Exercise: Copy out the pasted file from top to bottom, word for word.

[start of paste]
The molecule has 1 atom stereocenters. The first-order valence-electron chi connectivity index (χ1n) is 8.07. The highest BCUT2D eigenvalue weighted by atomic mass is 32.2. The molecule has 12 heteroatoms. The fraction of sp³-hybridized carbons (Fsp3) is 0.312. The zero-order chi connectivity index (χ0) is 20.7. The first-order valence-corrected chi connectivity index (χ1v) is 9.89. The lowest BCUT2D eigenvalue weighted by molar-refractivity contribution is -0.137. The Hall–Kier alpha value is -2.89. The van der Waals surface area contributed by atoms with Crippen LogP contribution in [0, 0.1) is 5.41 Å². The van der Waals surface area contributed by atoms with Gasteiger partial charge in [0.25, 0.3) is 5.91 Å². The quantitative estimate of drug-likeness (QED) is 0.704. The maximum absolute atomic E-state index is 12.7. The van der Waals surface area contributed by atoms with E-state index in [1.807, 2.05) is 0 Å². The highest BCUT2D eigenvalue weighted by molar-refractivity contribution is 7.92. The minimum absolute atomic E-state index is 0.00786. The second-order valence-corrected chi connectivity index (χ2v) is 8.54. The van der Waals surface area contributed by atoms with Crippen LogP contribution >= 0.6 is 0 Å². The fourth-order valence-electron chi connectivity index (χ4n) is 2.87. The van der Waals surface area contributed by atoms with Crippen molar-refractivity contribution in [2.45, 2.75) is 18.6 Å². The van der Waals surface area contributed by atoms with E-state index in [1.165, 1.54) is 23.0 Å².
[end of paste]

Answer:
The molecule has 1 atom stereocenters. The first-order valence-electron chi connectivity index (χ1n) is 8.07. The highest BCUT2D eigenvalue weighted by atomic mass is 32.2. The molecule has 12 heteroatoms. The fraction of sp³-hybridized carbons (Fsp3) is 0.312. The zero-order chi connectivity index (χ0) is 20.7. The first-order valence-corrected chi connectivity index (χ1v) is 9.89. The lowest BCUT2D eigenvalue weighted by molar-refractivity contribution is -0.137. The Hall–Kier alpha value is -2.89. The van der Waals surface area contributed by atoms with Crippen LogP contribution in [0, 0.1) is 5.41 Å². The van der Waals surface area contributed by atoms with Gasteiger partial charge in [0.25, 0.3) is 5.91 Å². The quantitative estimate of drug-likeness (QED) is 0.704. The maximum absolute atomic E-state index is 12.7. The van der Waals surface area contributed by atoms with E-state index in [1.807, 2.05) is 0 Å². The highest BCUT2D eigenvalue weighted by molar-refractivity contribution is 7.92. The minimum absolute atomic E-state index is 0.00786. The second-order valence-corrected chi connectivity index (χ2v) is 8.54. The van der Waals surface area contributed by atoms with Crippen LogP contribution >= 0.6 is 0 Å². The fourth-order valence-electron chi connectivity index (χ4n) is 2.87. The van der Waals surface area contributed by atoms with Crippen molar-refractivity contribution in [2.45, 2.75) is 18.6 Å². The van der Waals surface area contributed by atoms with E-state index in [1.165, 1.54) is 23.0 Å².